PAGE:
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Constitutional Law Keyed to Farber
Shelby County, Alabama v. Holder
Citation:Shelby County, Alabama v. Holder, 570 U.S. 529, 133 S. Ct. 2612, 186 L.Ed. 2d 651 (2013)
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- Topic: Identifies the topic of law and where this case fits within your course outline.
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- Procedural Posture & History: Shares the case history with how lower courts have ruled on the matter.
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- Facts: What are the factual circumstances that gave rise to the civil or criminal case? What is the relationship of the Parties that are involved in the case. Review the Facts of this case here:
The Voting Rights Act of 1965 was passed to address systemic discrimination of black voters. While Section 2 of the Act banned discriminatory practices nationwide, other sections only applied to certain “covered jurisdictions” with a history of racial discrimination practices in voting. Section 5 of the Act required that these jurisdictions get federal approval for any changes to their voting procedures and Section 4(b) provided a “coverage formula” for determining which jurisdictions would be subject to the this requirement. The formula defined the covered jurisdictions as those with tests or other measures as prerequisites to voting and low voter registration or turnout in the 1960s and early 1970s. The formula and additional requirements for these jurisdictions was originally set to expire after five years, but was renewed many times, with the coverage formula remaining the same. In 2006, Congress reauthorized the Act for 25 years.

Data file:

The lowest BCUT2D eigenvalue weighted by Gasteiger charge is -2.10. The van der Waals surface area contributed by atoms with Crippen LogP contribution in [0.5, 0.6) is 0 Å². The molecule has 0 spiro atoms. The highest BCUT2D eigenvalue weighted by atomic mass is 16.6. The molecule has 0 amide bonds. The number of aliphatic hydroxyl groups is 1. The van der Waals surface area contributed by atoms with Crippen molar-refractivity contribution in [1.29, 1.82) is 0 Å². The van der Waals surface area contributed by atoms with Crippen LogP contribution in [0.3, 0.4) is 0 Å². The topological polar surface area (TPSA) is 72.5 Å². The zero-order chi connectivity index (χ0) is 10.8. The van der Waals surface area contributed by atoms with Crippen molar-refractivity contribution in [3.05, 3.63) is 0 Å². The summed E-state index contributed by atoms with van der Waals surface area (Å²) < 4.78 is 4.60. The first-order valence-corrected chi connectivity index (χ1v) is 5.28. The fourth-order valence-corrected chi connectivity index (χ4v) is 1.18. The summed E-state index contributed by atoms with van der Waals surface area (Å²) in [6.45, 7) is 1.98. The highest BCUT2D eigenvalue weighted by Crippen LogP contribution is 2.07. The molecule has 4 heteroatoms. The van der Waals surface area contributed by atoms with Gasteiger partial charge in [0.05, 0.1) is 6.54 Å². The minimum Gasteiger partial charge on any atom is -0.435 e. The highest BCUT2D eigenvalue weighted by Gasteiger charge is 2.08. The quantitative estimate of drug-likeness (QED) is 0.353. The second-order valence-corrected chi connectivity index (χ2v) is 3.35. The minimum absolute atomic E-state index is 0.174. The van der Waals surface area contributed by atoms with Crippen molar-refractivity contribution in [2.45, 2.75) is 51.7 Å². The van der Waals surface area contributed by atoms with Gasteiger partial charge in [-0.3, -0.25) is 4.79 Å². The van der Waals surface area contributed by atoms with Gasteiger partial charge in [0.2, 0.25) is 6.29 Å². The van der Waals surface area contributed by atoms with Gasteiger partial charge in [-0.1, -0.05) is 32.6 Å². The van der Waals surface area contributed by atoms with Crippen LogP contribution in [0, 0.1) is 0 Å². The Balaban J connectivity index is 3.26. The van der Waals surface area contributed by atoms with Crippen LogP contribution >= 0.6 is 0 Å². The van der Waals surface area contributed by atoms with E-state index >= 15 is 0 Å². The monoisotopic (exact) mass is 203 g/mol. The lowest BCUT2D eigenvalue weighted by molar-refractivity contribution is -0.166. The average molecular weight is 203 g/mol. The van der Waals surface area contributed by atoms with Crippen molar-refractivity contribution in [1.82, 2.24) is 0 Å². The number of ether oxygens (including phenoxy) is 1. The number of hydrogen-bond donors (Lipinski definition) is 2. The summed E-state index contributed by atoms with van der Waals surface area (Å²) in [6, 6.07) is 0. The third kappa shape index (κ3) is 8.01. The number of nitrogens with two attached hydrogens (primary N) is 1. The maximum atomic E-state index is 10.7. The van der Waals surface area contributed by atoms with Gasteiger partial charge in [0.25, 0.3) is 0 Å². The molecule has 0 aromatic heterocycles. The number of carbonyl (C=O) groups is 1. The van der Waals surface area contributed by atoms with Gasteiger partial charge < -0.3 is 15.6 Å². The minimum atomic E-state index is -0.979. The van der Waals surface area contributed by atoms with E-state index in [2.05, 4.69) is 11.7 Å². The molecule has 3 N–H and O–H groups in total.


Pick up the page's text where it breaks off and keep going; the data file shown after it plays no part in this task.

Shelby County, Alabama, a covered jurisdiction under the Act, sued the Attorney General seeking a declaratory judgment that the coverage formal of Section 4(b) and the additional requirements for covered jurisdictions in Section 5 were unconstitutional and a permanent injunction against their enforcement.
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